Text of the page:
Anagrammatic naughtiness

After the strict scientific naming revolution of the eighteenth century, the nineteenth century gave way to a bit more word-play. Anagrams, for example, became one way of lightening the mood and of stretching an existing scientific name into related species groups. An example can be found in two kingfisher anagrams. Both Lacedo (L. pulchella, Banded … Read more Anagrammatic naughtiness

Gulls 1

Of the 54 gull species on the IOC world list, 24 are Larus gulls, 12 are Chroicocephalus, 5 Leucophaeus, 6 Ichthyaetus; the remaining 7 are single or dual species genera. The latter’s names are not always what they make out to be. Pagophila eburnea = sea-ice loving ivory-coloured bird (Ivory Gull) Generally, this gull is … Read more Gulls 1

Plant and Bird Names

There are quite a few examples of scientific names stretching across plants and animals (hemihomonyms). Most of the animals in question are insects and invertebrates, though some are fish, and occasionally mammals (Nelsonia) and birds (Archboldia, Leptosomus). In the Western Palearctic, we are blessed with two bird/plant hemihomonymic genera. Prunella can refer to either accentors … Read more Plant and Bird Names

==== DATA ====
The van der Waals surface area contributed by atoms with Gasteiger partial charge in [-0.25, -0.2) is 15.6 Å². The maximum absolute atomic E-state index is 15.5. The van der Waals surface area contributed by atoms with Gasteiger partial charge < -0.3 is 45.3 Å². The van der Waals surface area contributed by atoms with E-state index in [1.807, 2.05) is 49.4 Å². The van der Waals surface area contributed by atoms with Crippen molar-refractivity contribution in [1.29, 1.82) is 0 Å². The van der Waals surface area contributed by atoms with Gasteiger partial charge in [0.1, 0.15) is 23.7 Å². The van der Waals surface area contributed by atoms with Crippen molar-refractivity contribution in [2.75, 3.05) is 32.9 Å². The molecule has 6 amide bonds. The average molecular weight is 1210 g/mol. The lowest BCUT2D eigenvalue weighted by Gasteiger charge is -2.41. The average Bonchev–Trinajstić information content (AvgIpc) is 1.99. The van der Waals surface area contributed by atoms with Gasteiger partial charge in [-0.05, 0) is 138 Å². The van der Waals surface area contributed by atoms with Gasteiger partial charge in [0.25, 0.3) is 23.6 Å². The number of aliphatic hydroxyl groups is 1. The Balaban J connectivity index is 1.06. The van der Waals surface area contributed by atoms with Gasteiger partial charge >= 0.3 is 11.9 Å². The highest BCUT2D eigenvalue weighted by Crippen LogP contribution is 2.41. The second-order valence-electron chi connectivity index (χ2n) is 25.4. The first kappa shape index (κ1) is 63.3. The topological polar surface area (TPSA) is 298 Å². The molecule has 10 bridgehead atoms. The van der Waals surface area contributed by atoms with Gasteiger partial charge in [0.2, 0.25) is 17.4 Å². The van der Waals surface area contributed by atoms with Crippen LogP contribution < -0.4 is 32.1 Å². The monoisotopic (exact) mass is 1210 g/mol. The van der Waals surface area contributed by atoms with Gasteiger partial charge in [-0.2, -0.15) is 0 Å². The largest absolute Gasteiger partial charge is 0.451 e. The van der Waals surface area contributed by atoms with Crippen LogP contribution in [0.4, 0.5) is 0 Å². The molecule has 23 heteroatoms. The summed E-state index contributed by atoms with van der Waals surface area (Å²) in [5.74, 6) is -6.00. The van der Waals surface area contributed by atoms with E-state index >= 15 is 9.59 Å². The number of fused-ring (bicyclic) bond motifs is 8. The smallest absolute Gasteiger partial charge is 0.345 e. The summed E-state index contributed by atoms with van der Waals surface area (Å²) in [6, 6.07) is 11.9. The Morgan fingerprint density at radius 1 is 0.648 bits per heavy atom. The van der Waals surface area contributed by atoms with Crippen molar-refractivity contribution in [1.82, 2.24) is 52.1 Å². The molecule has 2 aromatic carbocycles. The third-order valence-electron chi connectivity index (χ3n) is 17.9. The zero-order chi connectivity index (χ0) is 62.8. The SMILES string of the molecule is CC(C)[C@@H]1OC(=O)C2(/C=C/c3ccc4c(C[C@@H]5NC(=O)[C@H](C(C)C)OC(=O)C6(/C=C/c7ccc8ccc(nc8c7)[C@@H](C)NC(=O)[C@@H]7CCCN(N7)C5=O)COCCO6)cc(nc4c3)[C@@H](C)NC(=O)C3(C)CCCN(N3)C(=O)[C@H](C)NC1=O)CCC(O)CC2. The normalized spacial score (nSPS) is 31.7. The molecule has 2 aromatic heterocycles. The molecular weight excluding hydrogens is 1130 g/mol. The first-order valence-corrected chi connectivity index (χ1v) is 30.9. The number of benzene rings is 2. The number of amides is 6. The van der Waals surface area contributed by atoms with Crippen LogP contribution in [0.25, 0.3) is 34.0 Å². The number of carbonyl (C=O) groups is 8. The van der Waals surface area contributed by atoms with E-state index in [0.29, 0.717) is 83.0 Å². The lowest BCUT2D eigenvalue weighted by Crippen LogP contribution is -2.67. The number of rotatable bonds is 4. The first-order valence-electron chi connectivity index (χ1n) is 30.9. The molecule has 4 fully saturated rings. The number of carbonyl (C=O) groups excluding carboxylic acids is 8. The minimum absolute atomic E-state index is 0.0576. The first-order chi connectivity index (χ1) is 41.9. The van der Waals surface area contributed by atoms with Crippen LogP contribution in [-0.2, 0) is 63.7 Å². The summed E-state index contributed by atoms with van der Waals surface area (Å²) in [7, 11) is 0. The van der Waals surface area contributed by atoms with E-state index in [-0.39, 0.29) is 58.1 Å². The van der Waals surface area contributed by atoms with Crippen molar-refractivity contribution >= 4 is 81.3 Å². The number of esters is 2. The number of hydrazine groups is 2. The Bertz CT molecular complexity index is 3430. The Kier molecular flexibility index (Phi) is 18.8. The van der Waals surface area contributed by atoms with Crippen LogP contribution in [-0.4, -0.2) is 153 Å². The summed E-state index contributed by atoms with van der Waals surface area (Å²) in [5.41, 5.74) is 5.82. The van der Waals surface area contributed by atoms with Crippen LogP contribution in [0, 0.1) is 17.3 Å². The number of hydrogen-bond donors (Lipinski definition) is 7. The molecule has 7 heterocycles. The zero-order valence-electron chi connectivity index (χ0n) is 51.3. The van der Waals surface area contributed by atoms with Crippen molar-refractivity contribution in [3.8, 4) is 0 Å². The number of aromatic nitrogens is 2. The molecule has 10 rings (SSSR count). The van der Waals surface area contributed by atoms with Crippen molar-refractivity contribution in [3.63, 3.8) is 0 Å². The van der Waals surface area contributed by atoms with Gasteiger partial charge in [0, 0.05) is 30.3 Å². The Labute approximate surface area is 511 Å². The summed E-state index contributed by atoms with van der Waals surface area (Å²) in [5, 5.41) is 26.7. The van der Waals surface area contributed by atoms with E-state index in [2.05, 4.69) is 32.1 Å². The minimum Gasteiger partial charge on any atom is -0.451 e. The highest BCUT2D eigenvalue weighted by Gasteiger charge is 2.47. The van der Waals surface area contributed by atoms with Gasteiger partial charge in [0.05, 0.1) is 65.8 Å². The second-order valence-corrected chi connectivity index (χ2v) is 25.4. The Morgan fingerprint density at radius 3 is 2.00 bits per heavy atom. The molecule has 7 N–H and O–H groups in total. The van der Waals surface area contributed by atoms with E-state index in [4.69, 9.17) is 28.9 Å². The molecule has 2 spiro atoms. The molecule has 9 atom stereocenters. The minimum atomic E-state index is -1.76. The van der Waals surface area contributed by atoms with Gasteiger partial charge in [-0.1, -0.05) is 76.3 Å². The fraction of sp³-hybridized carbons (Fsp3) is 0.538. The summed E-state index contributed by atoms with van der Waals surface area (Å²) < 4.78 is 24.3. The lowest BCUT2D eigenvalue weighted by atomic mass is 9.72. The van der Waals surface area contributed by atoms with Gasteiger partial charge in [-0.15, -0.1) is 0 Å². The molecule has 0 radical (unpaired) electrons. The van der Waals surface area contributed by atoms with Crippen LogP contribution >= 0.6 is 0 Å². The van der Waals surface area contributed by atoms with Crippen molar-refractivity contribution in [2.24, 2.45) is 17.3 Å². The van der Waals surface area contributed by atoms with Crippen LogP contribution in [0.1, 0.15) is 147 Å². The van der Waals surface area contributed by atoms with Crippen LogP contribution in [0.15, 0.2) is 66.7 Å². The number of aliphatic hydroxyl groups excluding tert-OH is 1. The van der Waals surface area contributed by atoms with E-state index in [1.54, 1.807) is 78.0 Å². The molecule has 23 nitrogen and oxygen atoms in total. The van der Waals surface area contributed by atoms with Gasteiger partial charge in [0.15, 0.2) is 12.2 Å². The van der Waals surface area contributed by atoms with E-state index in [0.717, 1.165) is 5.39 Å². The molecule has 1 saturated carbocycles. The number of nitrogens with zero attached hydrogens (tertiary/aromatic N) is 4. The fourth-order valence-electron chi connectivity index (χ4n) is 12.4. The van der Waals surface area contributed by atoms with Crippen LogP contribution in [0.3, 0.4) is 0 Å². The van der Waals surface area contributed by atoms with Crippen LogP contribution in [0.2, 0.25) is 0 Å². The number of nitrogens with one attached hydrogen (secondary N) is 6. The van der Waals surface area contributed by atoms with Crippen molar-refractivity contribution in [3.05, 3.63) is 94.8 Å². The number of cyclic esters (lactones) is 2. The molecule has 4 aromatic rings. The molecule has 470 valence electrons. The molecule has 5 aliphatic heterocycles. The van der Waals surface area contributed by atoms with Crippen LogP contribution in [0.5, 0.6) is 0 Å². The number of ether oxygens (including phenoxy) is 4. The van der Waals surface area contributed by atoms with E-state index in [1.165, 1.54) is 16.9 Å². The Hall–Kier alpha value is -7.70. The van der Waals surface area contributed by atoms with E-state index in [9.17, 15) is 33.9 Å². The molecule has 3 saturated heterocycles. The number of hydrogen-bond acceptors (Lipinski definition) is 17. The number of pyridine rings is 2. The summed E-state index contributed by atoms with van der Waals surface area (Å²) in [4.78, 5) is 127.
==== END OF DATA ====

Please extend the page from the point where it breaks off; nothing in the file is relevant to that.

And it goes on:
The The

Definite articles shouldn’t cause any difficulty in the English language. Unlike in German, for instance, where a plethora of definite articles is used depending on gender and case, the English language knows only one: ‘the’. Easy. Recently, however, ‘the’ has become a bit of an annoyance in certain publications. Every now and then ‘the’ seems … Read more The The